The Secular, Religious, and Courtly Development of Medieval Chivalry

Open Access
Author:
Cunningham, Kyle Glenn
Area of Honors:
History
Degree:
Bachelor of Arts
Document Type:
Thesis
Thesis Supervisors:
  • Kathryn Elizabeth Salzer, Thesis Supervisor
  • Michael James Milligan, Honors Advisor
Keywords:
  • Chivalry
  • Knighthood
  • History
  • Religion
  • Courtliness
  • Romance
  • Medieval
  • Middle Ages
  • France
  • England
  • Feudal Relations
Abstract:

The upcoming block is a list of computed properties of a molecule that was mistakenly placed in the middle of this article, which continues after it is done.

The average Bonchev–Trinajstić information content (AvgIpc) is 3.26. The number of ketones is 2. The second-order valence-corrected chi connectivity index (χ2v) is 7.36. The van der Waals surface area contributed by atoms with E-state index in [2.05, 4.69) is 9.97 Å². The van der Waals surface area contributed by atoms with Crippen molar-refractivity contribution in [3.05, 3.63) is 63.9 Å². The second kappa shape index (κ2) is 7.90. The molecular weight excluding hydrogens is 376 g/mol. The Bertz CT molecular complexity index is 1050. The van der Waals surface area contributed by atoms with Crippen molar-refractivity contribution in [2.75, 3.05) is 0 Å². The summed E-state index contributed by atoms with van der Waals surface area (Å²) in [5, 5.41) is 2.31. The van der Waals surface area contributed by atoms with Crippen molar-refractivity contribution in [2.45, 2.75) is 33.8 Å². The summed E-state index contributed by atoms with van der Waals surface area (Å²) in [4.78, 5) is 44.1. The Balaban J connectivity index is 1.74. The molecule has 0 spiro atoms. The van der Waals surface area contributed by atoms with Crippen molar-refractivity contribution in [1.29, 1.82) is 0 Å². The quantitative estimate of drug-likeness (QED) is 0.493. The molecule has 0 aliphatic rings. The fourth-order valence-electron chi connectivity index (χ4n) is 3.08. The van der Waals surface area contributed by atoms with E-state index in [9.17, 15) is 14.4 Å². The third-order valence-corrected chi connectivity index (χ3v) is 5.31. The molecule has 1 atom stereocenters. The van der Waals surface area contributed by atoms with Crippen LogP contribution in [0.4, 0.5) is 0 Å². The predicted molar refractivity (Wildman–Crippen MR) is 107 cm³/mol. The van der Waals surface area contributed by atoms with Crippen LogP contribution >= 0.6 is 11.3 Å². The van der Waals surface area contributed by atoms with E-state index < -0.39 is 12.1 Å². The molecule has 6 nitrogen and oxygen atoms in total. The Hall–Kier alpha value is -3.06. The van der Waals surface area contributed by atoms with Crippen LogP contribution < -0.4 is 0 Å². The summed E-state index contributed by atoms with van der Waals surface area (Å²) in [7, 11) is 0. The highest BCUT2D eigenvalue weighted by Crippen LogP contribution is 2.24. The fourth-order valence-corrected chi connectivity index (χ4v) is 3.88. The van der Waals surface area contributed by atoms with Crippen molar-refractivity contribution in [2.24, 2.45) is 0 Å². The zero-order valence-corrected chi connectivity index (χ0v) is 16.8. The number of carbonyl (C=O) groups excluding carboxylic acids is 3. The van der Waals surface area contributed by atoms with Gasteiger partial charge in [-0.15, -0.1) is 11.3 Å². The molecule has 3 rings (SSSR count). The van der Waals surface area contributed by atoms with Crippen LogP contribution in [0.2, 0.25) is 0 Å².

Few images in history are as provocative as the knight in shining armor, and few concepts of medieval knighthood are as romanticized as chivalry, the code-of-conduct that all knights were supposed to follow. The concept of chivalry emerged alongside medieval knighthood in the decades around 1000 C.E., with the express purpose of portraying knights as the elite, mounted fighting-force of Western Europe. By 1100, Christian ecclesiastics had appropriated the militaristic qualities of chivalry in order to promote religious warfare in the form of the crusades, transforming the knight into a holy warrior. At the same time, the idea of courtly love, which promoted the wooing of noble maidens as the ultimate goal of knighthood, emerged in southern France. My thesis will explore this emergence and development of chivalry by looking at these three different aspects—secular/militaristic, religious, and courtly—specifically from the point of view of medieval chivalric texts, including the Arthurian romances of Chrétien de Troyes, heroic texts like The Song of Roland, and religious documents like St. Bernard of Clairvaux’s exhortation of the Knights Templar. Through this literary analysis, supported by relevant medieval letters and documents, I hope to show that the concept of chivalry is more complicated than the knight simply riding out to save the damsel in distress.